The Malone Society is very pleased to inform members and others that a symposium, ‘Marginal Malone’, will take place on 26 June 2015 at the University of Oxford. This symposium examines the lives and afterlives of Malone’s readings of English literature, and is a collaboration between the Yale Program in the History of the Book and the Bodleian Centre for the Study of the Book.
The speakers are Margreta de Grazia, Arnold Hunt, Clive Hurst, Kathryn James, Ivan Lupić, Bill Sherman, and Tiffany Stern.
Are comedies meant to end happily? We’re often told this, but it’s easy to cite examples that don’t fit the bill. In Shakespearean comedy, we are left with unaccommodated figures like Shylock or Malvolio, while in Love’s Labour’s Lost death postpones the expected marriage. Jonson’s Volpone ends with punishment and the happy ending of Marston’s Antonio and Mellida turns out to be a ruse: in the tragic sequel, Antonio must avenge Mellida’s death. Renaissance dramatists devised a variety of ways to undercut the assumption that a comedy ends happily. To the long list of established comic undercutting must be added The Fair Maid of the Exchange, a curious play, of uncertain authorship, which was given a deserved outing in the form of a staged reading sponsored by the Malone Society and hosted by Somerville College, Oxford. A terrific cast, assembled at short notice by Edwina Christie and directed by Gerald Baker, used the full space of the Flora Anderson Hall to deliver a subtle and surprising production. As the illuminating post-show symposium discussion demonstrated, there were a number of points of interest: in the first session Martin Wiggins addressed the difficulties in attributing to the play a date, author, or playing company, Katherine Duncan-Jones discussed the play’s allusions to Shakespeare, Susan Anderson focused on the representation of disability, Tim Smith-Laing (who played the character known as ‘the Cripple’) talked about his experience acting in the play, and Baker commented on his experience directing it.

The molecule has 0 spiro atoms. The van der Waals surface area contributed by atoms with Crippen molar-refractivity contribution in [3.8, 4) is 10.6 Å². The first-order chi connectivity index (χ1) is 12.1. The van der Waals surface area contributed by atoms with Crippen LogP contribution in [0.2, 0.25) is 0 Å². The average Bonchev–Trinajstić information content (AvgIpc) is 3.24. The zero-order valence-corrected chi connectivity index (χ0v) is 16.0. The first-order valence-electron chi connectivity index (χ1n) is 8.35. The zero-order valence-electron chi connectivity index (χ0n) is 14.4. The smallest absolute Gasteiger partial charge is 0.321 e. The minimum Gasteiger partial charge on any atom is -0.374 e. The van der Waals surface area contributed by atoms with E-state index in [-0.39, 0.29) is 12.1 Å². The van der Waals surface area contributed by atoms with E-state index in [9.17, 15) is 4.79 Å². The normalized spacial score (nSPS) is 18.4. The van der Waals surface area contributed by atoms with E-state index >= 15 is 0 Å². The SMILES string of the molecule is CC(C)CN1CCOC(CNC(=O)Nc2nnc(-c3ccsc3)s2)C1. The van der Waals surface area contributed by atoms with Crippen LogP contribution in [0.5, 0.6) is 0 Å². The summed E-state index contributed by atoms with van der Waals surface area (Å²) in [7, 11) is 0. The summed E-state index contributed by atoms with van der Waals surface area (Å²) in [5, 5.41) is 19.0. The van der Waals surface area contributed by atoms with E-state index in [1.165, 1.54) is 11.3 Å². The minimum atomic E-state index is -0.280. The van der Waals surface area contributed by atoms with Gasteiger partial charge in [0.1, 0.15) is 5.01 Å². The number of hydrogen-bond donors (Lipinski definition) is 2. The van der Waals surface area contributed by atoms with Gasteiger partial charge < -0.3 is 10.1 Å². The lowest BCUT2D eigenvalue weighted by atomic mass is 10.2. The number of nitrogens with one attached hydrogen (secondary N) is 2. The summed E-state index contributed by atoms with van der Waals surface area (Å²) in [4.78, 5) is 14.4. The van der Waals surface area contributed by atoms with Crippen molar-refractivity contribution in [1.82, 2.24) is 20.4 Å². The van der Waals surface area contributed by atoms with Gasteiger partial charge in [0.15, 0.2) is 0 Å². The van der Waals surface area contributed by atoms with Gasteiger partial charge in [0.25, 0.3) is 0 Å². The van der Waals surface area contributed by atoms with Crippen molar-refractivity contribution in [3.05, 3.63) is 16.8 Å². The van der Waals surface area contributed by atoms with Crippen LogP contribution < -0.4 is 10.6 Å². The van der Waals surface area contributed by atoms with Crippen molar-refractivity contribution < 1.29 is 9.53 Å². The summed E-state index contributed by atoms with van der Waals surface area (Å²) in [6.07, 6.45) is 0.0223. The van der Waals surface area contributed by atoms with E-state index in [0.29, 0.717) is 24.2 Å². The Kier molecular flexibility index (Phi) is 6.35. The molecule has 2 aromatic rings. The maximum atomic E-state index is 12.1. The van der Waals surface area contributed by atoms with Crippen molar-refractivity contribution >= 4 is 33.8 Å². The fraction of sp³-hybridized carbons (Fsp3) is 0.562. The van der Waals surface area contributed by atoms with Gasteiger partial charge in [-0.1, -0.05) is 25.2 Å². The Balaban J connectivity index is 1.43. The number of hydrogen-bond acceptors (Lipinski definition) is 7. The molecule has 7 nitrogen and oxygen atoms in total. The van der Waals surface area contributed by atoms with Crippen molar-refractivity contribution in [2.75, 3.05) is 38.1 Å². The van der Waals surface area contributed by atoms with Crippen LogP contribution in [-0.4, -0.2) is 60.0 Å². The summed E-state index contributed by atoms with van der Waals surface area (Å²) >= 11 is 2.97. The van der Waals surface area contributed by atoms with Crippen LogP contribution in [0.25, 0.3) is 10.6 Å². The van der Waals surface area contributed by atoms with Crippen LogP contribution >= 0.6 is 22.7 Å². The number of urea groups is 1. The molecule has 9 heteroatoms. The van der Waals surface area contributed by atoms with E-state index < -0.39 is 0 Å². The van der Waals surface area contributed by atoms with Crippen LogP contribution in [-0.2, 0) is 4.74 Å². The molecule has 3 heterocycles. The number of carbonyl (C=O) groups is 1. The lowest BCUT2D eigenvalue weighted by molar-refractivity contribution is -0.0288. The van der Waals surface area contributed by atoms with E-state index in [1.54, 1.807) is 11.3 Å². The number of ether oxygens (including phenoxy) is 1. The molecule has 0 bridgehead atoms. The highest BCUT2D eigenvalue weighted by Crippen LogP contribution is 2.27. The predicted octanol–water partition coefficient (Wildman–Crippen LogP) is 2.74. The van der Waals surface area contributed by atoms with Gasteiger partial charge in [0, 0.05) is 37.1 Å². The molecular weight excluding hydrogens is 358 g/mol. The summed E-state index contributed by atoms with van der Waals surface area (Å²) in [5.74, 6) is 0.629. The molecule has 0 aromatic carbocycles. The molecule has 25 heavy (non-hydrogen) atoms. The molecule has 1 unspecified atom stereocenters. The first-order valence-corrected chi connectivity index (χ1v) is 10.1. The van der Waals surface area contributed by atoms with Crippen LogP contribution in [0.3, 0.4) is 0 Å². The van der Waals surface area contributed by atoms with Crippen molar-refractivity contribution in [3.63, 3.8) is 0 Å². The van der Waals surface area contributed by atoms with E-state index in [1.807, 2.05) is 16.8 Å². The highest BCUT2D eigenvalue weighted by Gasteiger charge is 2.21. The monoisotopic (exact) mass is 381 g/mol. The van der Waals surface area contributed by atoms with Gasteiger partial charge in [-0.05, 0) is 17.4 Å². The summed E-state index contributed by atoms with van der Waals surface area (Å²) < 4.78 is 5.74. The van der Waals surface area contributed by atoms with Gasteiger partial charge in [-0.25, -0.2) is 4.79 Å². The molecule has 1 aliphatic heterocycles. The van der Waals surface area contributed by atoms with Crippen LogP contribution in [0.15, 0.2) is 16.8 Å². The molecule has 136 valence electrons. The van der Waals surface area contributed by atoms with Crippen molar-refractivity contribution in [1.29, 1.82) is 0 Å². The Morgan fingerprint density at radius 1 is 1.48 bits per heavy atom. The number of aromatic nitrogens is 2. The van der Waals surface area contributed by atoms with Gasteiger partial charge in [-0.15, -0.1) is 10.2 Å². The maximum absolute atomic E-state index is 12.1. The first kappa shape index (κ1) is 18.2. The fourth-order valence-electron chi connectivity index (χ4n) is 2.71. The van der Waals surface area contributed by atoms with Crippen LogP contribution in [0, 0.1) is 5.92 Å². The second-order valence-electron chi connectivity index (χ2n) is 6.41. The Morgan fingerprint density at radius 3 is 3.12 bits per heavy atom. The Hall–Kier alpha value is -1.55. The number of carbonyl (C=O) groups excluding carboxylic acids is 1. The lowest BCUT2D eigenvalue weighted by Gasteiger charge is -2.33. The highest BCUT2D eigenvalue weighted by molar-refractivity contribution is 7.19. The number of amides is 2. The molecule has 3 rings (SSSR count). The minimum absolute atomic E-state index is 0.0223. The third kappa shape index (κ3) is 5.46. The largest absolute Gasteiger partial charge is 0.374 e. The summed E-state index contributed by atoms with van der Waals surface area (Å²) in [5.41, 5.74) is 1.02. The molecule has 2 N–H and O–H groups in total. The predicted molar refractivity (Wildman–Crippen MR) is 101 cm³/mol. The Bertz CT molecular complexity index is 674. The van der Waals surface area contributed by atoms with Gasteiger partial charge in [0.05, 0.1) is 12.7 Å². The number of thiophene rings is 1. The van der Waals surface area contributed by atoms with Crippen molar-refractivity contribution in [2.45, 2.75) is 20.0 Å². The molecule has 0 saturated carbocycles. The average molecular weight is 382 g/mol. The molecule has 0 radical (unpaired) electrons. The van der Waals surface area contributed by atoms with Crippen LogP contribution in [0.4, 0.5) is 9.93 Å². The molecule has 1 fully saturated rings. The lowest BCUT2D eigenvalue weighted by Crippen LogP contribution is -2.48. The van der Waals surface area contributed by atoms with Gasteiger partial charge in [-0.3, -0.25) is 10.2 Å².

In the second session, Susan North offered an illustrated account of Jacobean embroidery and Rebecca Tomlin analysed the place of commerce in the play. In this post, however, I want to focus on the play’s oddly abrupt ending, which was so skilfully handled in the staged reading.
It’s first necessary to offer a brief and partial plot summary. In the play, two brothers, Antony (Peter van Dolen) and Ferdinand Golding (Ariel Levine) pursue the titular fair maid, the pleasingly alliteratively-named Phillis Flower (Edwina Christie). Phillis loves neither man but instead apparently unrequitedly loves the Cripple (Tim Smith-Laing) who, at the play’s outset, had bravely defended Philis and Ursula (Constance Greenfield) from an attack by the outlaws Bobbington and Scarlet (effectively doubled by the actors playing Antony and Ferdinand).
A third brother, Frank (Luke Rollason) also falls in love with Phillis but manages to hide his affection from his brothers. Calling upon a favour from the Cripple, he helps manipulate the situation to suit his own cause, winning the support of Master (Simon Tavener) and Mistress Flower (Lynn Randall) in the process. In the final scene, when the plot is revealed, Phillis must finally choose who she loves; after reflection, she chooses Frank.
On the one hand, this might be seen to be a fairly uncomplicated ending. Antony and Ferdinand have done nothing to suggest that they would be deserving husbands and the Cripple passes up on the opportunity to return Phillis’ love; Frank may be a somewhat underhanded and mischievous fellow, but he is also charismatic and clever. However, the production did a wonderful job of rendering such a reading problematic. The image of Phillis, surrounded by suitors, wavering before choosing Frank, was an evocative one. In the post-show discussion Tim Smith-Laing hinted at the difficulties in deciding how to play the Cripple’s reaction. Does he feign his disinterest in Phillis, or is he secretly in love with her? Is he happy about the arrangement? It’s difficult to tell, or for the actor to transmit that information, but the fact that the Cripple is a silent watcher for much of the final scene is instructive. Upon entering, he asks ‘‘Gentlemen sweet bloods, or brethren of familiarity,/I would speake with Phillis, shall I haue audience?’ (TLN 2587-8) He does not have audience; these are in fact, the last words he speaks in the play and the rest of the ending is played out around him. Some may feel glad about the prospective union of Phillis and Frank, but several spectators commented on feeling like the fair maid had made the wrong choice.